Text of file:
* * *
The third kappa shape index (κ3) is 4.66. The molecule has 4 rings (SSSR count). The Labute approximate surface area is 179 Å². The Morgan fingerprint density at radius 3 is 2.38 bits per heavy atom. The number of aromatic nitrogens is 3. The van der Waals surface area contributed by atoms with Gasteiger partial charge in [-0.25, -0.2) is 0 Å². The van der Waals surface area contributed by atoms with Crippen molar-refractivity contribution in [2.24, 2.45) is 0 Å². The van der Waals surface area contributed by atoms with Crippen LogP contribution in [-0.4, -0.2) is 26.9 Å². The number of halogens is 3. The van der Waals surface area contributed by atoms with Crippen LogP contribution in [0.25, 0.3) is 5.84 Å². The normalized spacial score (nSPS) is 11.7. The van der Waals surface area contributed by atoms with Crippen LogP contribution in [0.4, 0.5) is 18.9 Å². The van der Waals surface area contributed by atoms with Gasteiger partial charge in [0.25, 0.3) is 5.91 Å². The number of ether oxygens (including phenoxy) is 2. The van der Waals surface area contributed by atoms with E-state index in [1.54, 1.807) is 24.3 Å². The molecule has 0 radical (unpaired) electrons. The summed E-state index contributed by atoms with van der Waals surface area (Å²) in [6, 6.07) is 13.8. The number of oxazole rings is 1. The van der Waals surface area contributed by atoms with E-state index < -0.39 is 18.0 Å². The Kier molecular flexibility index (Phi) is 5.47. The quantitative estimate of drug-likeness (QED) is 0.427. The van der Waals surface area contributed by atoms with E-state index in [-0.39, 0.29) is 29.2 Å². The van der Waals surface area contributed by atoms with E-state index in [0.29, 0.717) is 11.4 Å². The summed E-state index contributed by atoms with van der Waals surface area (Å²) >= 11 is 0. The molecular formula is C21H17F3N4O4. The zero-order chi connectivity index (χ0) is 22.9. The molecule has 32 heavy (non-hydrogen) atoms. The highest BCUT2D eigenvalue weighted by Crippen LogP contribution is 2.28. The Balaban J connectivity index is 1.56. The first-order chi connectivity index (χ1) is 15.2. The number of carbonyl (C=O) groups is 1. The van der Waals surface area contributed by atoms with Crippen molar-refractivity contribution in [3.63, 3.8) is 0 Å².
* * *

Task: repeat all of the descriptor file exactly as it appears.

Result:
The third kappa shape index (κ3) is 4.66. The molecule has 4 rings (SSSR count). The Labute approximate surface area is 179 Å². The Morgan fingerprint density at radius 3 is 2.38 bits per heavy atom. The number of aromatic nitrogens is 3. The van der Waals surface area contributed by atoms with Gasteiger partial charge in [-0.25, -0.2) is 0 Å². The van der Waals surface area contributed by atoms with Crippen molar-refractivity contribution in [2.24, 2.45) is 0 Å². The van der Waals surface area contributed by atoms with Crippen LogP contribution in [-0.4, -0.2) is 26.9 Å². The number of halogens is 3. The van der Waals surface area contributed by atoms with Crippen LogP contribution in [0.25, 0.3) is 5.84 Å². The normalized spacial score (nSPS) is 11.7. The van der Waals surface area contributed by atoms with Crippen LogP contribution in [0.4, 0.5) is 18.9 Å². The van der Waals surface area contributed by atoms with Gasteiger partial charge in [0.25, 0.3) is 5.91 Å². The number of ether oxygens (including phenoxy) is 2. The van der Waals surface area contributed by atoms with E-state index in [1.54, 1.807) is 24.3 Å². The molecule has 0 radical (unpaired) electrons. The summed E-state index contributed by atoms with van der Waals surface area (Å²) in [6, 6.07) is 13.8. The number of oxazole rings is 1. The van der Waals surface area contributed by atoms with E-state index < -0.39 is 18.0 Å². The Kier molecular flexibility index (Phi) is 5.47. The quantitative estimate of drug-likeness (QED) is 0.427. The van der Waals surface area contributed by atoms with E-state index in [-0.39, 0.29) is 29.2 Å². The van der Waals surface area contributed by atoms with E-state index in [0.29, 0.717) is 11.4 Å². The summed E-state index contributed by atoms with van der Waals surface area (Å²) >= 11 is 0. The molecular formula is C21H17F3N4O4. The zero-order chi connectivity index (χ0) is 22.9. The molecule has 32 heavy (non-hydrogen) atoms. The highest BCUT2D eigenvalue weighted by Crippen LogP contribution is 2.28. The Balaban J connectivity index is 1.56. The first-order chi connectivity index (χ1) is 15.2. The number of carbonyl (C=O) groups is 1. The van der Waals surface area contributed by atoms with Crippen molar-refractivity contribution in [3.63, 3.8) is 0 Å².